Unless you want to pay ten times as much to get it into a much higher orbit, you're not going to have "permanence". But I definitely agree; it doesn't really make much sense to be decommissioning it in a few years when it's still under construction..
    • Although a space station as a "construction shack" might be useful for really large projects, the ISS isn't in the right orbit to be used as a way station to anywhere interesting. Smaller projects can be assembled easily in whatever orbit happens to be convenient for the mission. A mobile construction shack with an ion engine and appropriately outfitted for such duty would make more sense and cost less than retooling ISS for this new mission. The real issue is the cost of getting to orbit. It's way too
  • How about using Russian-made spacecraft to do resupply missions and to ferry people back and forth from the station. The Shuttle fleet is unsafe, every mission becomes closer to failure. And honestly, they are becoming quickly obsolete, they were released what, over 20 years ago? We need a replacement. However, the ISS seems to be doing its job pretty well without any major errors. But really, NASA needs to hurry up to make a new spacecraft fleet, the Space Shuttle relies on a flawed design that seems to on
    • by QuantumG (50515) *

      The problem is down mass. The shuttle has it, no other vehicle does, and the station was designed to require it.

      Say something breaks on-orbit that can't be fixed there.. do you just send up a new part? That will cost a lot more than sending the part down, having it repaired, and sending it back up.

      • Re:How about... (Score:4, Insightful)

        by meringuoid (568297) on Thursday July 30, 2009 @02:39AM (#28878265)
        do you just send up a new part? That will cost a lot more than sending the part down, having it repaired, and sending it back up.

        I suspect it will cost insignificantly more. The launch is usually the expensive part, not the construction of whatever it was that broke.

        The Space Shuttle was designed to be able to capture and to return to Earth satellites in orbit. It even did so a couple of times. Just enough to demonstrate that it wasn't worth doing, and that it was far more cost-effective to let dead satellites go and just put up a new one.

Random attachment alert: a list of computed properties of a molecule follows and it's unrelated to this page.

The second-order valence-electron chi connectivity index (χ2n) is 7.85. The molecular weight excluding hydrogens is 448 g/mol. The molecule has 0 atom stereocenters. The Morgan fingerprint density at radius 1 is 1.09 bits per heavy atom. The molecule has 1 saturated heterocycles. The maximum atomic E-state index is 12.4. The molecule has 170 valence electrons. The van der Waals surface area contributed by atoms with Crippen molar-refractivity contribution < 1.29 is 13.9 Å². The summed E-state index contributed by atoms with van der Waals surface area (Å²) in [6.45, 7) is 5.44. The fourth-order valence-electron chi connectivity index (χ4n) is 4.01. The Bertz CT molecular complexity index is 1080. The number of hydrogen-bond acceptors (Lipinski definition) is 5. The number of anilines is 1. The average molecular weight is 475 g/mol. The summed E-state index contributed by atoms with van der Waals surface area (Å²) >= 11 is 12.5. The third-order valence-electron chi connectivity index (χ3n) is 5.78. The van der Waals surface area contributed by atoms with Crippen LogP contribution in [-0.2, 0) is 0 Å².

• by QuantumG (50515) *

          What can I say? Dr Sally Ride disagrees with you.. and who the hell are you?

          Put ya ego aside for a moment.

      • by FleaPlus (6935)

        The problem is down mass. The shuttle has it, no other vehicle does, and the station was designed to require it.

        Honest question: How many times has that down-mass capability actually been used? I don't know of any time the "bring broken ISS equipment back to the ground" scenario you describe ever occurred, although I might just be unaware.

    • by afidel (530433)
      The space shuttle fleet met the design spec (1% failure) almost perfectly, Challenger was not a technological failure but a bureaucratic one. The design spec and the engineers said not to launch Challenger but the boneheads who wanted to look good decided to force the issue and launch over the objection of the people who are paid to analyze such things.
  • Ion engine? (Score:4, Interesting)

    by Tablizer (95088) on Thursday July 30, 2009 @12:58AM (#28877771) Homepage Journal

    Couldn't they attach an ion engine and let the solar panel's power keep it in orbit if by chance it becomes unmanned for a while?

    • by QuantumG (50515) *

      There's no ion engine that can lift 303t. Maybe VASIMR will be operational one day.. but it's been in development since 1979, so don't bet on it.

      • VASIMR (Score:5, Informative)

        by Gary W. Longsine (124661) on Thursday July 30, 2009 @02:02AM (#28878051) Homepage Journal